Cambria Press Publication Review: Fearless Femininity by Women in American Theatre (1910s to 2010s)

Congratulations to Professor Lynne Greeley (University of Vermont) on the outstanding review of her book Fearless Femininity by Women in American Theatre (1910s to 2010s) in the journal Women’s History Review.


The book review praises Fearless Femininity because:

Greeley has assembled a very large ‘cast’ of female artists: their ranks include the ‘first feminists’ (p. 215) Megan Terry and Bobbi Ausubel; Martha Boesing, cofounder of the feminist Minneapolis theatre company, At the Foot of the Mountain; Spiderwoman Theater, the Indigenous all-female (and all family) company; and commercially successful representatives of ‘third-wave’ feminism, such as playwrights Eve Ensler, Rivka Solomon, and Sarah Ruhl. Greeley also discusses the work of playwrights and performers who challenge not just the masculinity of American theatre but confront its whiteness and hetero-normativity: Latina playwright Caridad Svich; African American playwright Lynn Nottage; and artists Adelina Anthony, Young Jean Lee, and Najla Said, who (respectively) work from the perspectives of Ch/Xicana, queer, Asian American,and Arab/Palestinian American theatre and performance. Greeley brings to her research a deep-rooted knowledge of both American theatre history and feminist work’s place within it. Throughout the book she stresses women’s choices, their agency and activism, in crafting female or female-identified characters, ones made in the face of an art form and profession that has historically been dominated by men.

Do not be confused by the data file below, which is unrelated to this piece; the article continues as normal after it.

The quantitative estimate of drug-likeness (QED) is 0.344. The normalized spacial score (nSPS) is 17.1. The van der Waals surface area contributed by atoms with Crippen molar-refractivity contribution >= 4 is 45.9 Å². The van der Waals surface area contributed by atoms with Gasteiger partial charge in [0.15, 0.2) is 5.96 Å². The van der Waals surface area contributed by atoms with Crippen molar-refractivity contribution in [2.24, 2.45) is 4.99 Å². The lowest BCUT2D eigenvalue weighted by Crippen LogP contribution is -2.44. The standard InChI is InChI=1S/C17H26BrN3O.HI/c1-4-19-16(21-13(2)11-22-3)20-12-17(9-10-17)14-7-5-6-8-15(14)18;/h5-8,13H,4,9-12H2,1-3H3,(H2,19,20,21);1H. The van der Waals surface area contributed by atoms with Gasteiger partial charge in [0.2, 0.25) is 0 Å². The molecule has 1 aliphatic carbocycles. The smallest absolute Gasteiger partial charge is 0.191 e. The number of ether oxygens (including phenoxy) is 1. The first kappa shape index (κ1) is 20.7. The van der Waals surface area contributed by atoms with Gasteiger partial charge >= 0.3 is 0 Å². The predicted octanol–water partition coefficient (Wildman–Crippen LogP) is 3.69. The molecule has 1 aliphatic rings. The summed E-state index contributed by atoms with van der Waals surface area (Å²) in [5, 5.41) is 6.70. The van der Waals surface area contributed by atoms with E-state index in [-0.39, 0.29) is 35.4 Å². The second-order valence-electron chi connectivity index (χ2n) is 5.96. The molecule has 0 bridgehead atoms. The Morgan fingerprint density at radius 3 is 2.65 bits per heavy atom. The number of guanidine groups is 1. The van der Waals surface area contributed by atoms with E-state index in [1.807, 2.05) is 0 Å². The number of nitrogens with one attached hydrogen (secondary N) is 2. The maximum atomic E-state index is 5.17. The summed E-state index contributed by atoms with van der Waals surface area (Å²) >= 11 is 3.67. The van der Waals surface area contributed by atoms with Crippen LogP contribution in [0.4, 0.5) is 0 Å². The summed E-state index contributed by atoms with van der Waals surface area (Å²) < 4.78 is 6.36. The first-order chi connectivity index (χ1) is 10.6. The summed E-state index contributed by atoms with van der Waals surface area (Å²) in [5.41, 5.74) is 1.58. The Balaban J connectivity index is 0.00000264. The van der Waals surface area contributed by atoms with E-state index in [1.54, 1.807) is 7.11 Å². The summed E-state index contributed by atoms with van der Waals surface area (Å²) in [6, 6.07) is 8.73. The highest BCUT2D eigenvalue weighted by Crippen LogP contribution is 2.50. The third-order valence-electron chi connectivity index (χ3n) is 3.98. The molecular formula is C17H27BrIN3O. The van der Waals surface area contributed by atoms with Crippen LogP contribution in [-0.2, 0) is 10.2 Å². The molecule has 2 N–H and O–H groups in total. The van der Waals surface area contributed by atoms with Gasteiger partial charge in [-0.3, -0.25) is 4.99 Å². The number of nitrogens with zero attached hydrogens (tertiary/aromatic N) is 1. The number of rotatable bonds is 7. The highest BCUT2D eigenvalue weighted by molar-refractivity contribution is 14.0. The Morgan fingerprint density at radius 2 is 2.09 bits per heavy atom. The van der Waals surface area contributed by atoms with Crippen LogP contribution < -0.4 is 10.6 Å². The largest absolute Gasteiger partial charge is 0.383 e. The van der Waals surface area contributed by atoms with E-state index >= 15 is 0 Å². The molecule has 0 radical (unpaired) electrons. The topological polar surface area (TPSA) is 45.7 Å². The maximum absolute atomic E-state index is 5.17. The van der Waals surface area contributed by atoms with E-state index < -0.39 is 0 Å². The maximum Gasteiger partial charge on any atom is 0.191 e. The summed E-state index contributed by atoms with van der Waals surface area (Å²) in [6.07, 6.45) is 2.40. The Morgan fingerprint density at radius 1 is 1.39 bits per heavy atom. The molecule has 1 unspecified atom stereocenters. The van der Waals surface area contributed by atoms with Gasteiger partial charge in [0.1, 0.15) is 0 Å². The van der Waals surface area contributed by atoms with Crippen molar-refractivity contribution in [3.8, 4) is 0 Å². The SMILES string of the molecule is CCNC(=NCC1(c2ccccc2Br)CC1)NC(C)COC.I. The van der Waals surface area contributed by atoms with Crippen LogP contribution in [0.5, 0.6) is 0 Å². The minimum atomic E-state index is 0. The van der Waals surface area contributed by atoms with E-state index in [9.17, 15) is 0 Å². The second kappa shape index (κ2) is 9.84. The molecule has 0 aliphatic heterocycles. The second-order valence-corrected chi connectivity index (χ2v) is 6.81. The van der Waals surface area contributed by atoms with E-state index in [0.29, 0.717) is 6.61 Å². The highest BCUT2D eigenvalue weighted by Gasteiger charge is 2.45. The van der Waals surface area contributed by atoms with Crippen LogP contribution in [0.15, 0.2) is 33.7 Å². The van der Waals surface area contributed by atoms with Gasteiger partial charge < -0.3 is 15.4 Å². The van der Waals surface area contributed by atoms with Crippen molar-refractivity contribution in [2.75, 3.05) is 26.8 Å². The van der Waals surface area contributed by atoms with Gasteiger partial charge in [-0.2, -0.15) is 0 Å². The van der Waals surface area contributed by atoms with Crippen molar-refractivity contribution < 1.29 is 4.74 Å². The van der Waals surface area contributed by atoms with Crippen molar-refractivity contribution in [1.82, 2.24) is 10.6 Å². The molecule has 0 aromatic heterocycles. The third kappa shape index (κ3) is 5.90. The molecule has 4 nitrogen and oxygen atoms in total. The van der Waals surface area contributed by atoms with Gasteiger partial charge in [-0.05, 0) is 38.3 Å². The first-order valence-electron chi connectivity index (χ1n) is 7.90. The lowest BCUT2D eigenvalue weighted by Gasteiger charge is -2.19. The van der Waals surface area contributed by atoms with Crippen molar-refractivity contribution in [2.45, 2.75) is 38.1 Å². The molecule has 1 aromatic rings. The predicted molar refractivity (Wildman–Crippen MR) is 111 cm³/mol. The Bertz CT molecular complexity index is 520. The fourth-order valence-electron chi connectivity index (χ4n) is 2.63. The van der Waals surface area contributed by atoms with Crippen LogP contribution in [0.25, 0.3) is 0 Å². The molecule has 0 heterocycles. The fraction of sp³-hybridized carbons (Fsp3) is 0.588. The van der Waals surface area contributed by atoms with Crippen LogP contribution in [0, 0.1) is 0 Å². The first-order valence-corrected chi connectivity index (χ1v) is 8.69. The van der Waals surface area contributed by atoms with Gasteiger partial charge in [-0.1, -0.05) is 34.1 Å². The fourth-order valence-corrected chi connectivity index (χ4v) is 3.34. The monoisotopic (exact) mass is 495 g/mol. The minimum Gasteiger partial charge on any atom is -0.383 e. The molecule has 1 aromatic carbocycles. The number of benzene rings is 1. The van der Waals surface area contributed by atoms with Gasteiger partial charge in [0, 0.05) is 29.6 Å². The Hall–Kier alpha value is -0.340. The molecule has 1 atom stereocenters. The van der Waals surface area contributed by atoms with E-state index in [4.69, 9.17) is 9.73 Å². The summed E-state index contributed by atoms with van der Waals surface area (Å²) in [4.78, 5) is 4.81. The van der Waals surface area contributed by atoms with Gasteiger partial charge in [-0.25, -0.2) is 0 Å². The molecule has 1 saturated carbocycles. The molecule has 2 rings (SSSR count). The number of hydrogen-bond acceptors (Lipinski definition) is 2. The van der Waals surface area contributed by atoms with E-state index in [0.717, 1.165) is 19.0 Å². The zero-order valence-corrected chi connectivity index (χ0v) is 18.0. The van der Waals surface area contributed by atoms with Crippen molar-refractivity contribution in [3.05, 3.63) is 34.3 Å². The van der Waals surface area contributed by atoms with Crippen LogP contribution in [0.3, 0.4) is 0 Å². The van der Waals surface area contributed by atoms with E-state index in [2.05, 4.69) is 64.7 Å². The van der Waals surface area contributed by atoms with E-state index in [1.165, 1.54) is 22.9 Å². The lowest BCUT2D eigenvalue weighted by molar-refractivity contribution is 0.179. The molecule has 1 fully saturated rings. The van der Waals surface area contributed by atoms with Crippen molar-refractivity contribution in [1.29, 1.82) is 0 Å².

The journal review further recommends the book because “students of American theatre history, American women’s and gender history, and the histories of American feminism will have much to learn from Greeley’s own fearless approach to her subject.”

Fearless Femininity is part of the Cambria Contemporary Global Performing Arts Series headed by Professor John Clum (Duke University).

Order this book on Amazon.

  • Hardcover: 588 pages
  • Publisher: Cambria Press (February 6, 2015)
  • Language: English
  • ISBN-10: 160497883X
  • ISBN-13: 978-1604978834

Stay posted by liking us on Facebook
and following us on Twitter.